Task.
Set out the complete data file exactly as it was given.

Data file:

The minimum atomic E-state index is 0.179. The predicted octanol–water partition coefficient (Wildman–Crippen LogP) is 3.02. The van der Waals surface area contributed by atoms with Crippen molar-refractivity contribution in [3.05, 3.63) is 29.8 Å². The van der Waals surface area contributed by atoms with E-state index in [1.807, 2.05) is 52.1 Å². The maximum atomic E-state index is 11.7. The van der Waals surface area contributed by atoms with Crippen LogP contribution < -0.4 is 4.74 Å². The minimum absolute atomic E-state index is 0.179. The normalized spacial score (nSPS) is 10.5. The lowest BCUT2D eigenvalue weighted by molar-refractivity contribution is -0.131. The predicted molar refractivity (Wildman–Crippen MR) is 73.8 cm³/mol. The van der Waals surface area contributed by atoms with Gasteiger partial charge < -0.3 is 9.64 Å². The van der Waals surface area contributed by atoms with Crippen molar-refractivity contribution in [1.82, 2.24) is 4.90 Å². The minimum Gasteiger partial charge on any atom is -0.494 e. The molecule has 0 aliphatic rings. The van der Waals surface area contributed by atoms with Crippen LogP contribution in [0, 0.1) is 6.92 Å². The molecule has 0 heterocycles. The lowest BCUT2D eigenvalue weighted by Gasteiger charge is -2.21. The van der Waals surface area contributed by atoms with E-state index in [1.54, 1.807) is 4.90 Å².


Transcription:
The minimum atomic E-state index is 0.179. The predicted octanol–water partition coefficient (Wildman–Crippen LogP) is 3.02. The van der Waals surface area contributed by atoms with Crippen molar-refractivity contribution in [3.05, 3.63) is 29.8 Å². The van der Waals surface area contributed by atoms with E-state index in [1.807, 2.05) is 52.1 Å². The maximum atomic E-state index is 11.7. The van der Waals surface area contributed by atoms with Crippen LogP contribution < -0.4 is 4.74 Å². The minimum absolute atomic E-state index is 0.179. The normalized spacial score (nSPS) is 10.5. The lowest BCUT2D eigenvalue weighted by molar-refractivity contribution is -0.131. The predicted molar refractivity (Wildman–Crippen MR) is 73.8 cm³/mol. The van der Waals surface area contributed by atoms with Gasteiger partial charge < -0.3 is 9.64 Å². The van der Waals surface area contributed by atoms with Crippen molar-refractivity contribution in [1.82, 2.24) is 4.90 Å². The minimum Gasteiger partial charge on any atom is -0.494 e. The molecule has 0 aliphatic rings. The van der Waals surface area contributed by atoms with Crippen LogP contribution in [0, 0.1) is 6.92 Å². The molecule has 0 heterocycles. The lowest BCUT2D eigenvalue weighted by Gasteiger charge is -2.21. The van der Waals surface area contributed by atoms with E-state index in [1.54, 1.807) is 4.90 Å².